by Daniel Carter
Two weeks ago, I wrote an article explaining why I thought the stock market would have one more major rally before the end of this economic cycle. In that article, I explain that jobless claims are still shrinking, the yield curve is still flattening, and investor sentiment is not euphoric. All of these can be thought of as bullish in the short to medium-term. This week, we continued to get bullish signs (technically and fundamentally) and might be about to go on a quick ride upward.
Here is what the stock market looked like two weeks ago:
The price was being compressed within a standard triangle pattern. These patterns can be bullish or bearish depending on which side the price breaks. Fortunately for my thesis and asset positioning, the pattern broke to the upside this week. Now I am looking for price to retest the pattern and then continue to the upside. I am also looking for volume to rise to confirm the breakout. Below is an image of what may unfold.
We also got more good news about the economy last week. The unemployment rate has dropped to its lowest point in almost eighteen years. This came as a pleasant surprise to many investors, including myself. It has been a very long cycle and I had anticipated that we were nearing full employment.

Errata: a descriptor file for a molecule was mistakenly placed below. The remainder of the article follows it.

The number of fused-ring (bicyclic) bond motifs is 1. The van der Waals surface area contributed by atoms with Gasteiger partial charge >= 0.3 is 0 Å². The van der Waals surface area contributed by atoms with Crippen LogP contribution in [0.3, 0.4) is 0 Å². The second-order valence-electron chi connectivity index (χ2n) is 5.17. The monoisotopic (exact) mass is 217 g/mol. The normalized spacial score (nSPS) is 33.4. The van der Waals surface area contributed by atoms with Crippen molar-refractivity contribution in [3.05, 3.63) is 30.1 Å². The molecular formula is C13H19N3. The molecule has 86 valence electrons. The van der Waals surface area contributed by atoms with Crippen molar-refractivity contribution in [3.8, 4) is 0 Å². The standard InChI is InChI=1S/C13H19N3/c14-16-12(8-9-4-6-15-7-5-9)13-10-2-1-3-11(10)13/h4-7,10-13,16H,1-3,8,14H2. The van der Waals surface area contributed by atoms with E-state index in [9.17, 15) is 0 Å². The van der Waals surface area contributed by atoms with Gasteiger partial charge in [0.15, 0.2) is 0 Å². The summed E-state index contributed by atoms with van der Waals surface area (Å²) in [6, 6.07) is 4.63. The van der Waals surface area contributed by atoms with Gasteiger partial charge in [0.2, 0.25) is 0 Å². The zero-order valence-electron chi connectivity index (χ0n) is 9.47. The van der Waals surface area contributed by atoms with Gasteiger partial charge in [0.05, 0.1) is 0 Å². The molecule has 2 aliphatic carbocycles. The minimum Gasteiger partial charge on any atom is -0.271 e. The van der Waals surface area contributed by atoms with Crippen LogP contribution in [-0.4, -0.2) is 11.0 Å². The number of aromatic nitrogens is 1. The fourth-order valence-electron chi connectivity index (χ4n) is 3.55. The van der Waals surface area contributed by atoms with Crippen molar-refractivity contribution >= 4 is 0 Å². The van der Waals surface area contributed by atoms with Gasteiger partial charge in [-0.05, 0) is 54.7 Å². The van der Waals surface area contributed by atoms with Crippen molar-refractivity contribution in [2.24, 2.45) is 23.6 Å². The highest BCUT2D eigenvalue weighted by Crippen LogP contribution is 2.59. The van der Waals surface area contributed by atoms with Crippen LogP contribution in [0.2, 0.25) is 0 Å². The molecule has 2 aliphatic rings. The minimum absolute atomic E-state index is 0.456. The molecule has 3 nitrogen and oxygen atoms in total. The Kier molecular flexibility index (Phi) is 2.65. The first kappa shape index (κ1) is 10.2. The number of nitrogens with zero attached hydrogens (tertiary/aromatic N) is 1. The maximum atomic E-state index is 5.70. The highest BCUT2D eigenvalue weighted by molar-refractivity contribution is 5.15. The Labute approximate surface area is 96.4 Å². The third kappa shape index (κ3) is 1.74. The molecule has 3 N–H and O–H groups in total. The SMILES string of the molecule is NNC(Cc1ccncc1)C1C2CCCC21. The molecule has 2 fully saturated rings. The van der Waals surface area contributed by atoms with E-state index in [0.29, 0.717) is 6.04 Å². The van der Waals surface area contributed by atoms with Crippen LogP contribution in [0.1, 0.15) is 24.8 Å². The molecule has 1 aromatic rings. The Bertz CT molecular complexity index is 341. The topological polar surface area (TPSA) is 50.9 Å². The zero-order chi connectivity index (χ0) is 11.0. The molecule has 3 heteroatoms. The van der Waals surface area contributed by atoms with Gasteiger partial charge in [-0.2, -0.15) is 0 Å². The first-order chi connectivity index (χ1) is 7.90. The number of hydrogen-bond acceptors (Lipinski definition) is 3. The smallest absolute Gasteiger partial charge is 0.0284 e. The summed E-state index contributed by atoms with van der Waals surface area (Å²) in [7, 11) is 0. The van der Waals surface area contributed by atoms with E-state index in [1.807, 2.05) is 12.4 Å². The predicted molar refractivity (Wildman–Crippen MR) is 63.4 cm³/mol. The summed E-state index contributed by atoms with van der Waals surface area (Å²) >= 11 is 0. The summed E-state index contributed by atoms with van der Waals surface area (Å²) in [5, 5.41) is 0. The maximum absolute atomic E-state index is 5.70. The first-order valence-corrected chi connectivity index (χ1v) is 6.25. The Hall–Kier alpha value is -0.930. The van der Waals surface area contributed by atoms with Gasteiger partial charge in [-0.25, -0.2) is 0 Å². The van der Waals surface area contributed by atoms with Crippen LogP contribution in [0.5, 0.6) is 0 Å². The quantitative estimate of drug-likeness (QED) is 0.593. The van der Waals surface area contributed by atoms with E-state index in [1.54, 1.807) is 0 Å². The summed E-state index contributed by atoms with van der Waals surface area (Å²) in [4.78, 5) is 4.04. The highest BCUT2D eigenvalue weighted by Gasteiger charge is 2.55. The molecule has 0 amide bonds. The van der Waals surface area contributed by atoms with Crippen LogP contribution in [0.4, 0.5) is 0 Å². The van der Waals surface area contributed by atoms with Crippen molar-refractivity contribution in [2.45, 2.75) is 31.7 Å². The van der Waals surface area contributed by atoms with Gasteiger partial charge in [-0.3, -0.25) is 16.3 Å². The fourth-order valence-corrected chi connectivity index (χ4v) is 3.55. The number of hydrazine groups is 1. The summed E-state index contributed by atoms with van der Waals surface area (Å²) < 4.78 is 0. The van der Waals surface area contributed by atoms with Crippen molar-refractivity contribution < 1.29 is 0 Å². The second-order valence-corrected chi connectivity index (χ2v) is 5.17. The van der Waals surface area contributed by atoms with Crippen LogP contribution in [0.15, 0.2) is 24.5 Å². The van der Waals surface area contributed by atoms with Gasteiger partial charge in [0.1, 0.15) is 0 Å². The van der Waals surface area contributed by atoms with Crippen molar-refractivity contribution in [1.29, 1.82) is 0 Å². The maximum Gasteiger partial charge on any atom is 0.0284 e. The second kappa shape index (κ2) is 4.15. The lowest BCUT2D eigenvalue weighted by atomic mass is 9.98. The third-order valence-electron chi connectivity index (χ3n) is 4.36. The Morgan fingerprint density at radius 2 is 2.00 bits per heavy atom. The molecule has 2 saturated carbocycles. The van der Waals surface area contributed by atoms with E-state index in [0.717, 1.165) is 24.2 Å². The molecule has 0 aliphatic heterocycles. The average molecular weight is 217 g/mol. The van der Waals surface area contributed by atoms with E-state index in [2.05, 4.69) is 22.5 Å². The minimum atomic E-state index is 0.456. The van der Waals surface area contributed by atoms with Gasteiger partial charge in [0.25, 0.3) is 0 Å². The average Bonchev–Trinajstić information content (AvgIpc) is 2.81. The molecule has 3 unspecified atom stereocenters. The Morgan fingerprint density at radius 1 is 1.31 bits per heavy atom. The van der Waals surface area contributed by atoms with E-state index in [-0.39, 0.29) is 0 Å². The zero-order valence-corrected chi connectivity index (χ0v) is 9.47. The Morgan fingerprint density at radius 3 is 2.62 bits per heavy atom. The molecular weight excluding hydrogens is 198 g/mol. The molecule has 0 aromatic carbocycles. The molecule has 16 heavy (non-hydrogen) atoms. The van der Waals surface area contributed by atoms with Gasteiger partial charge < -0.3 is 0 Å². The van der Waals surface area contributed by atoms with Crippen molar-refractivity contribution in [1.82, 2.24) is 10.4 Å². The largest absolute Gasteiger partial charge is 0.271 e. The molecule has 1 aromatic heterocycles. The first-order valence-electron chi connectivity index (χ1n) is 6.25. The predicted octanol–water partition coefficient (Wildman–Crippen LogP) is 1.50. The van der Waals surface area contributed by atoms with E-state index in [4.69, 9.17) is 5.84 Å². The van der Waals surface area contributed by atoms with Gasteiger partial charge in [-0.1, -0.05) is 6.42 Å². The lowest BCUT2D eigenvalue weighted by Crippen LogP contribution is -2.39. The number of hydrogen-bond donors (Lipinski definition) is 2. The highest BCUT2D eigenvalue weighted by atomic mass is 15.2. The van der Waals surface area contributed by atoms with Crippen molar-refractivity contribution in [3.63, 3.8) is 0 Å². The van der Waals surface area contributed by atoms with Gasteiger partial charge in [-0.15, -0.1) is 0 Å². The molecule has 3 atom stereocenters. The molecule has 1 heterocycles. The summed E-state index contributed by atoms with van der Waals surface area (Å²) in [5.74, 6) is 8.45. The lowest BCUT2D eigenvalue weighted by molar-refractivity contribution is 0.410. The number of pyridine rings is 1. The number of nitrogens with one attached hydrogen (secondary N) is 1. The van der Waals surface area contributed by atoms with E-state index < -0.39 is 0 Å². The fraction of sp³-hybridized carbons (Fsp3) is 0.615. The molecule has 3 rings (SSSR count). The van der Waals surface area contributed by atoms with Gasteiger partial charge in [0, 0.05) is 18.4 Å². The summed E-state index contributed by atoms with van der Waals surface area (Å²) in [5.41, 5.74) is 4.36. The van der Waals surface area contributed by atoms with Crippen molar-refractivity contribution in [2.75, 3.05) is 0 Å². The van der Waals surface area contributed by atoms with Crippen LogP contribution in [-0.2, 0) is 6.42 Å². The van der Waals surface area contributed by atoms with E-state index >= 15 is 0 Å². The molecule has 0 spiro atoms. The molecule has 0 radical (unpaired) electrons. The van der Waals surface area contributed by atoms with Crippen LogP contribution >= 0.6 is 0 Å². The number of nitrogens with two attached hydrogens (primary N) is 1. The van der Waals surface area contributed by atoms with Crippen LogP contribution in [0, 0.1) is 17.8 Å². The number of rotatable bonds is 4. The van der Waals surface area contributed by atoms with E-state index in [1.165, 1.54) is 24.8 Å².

Earnings for corporate America have been solid as well. For the 444 companies out of the S&P 500 that have already reported earnings, 77.7% beat Earnings Per Share (EPS) estimates and 75% beat revenue estimates. Although the market had already anticipated strong earnings, and therefore efficiently priced them in, it is a sign that the economy is still stable.
I anticipate holding my stocks for at least the next month, but I will do so extremely cautiously. Make no mistake about it, we are absolutely near the end of this bull market. Valuations are still stretched, the yield curve and unemployment numbers are near a bottom, and political instability around the world is becoming more of a concern by the day. Everyone should have an exit strategy in case things turn sour.
I will be monitoring key technical supports, such as the 200-day moving average, and macroeconomic metrics to alert me to any serious problems in the market. Develop and test your strategies, do loads of research and don’t take too much risk. If you are dealing with a lot of money, you should consider consulting a financial professional as well. Thanks for reading and happy trading.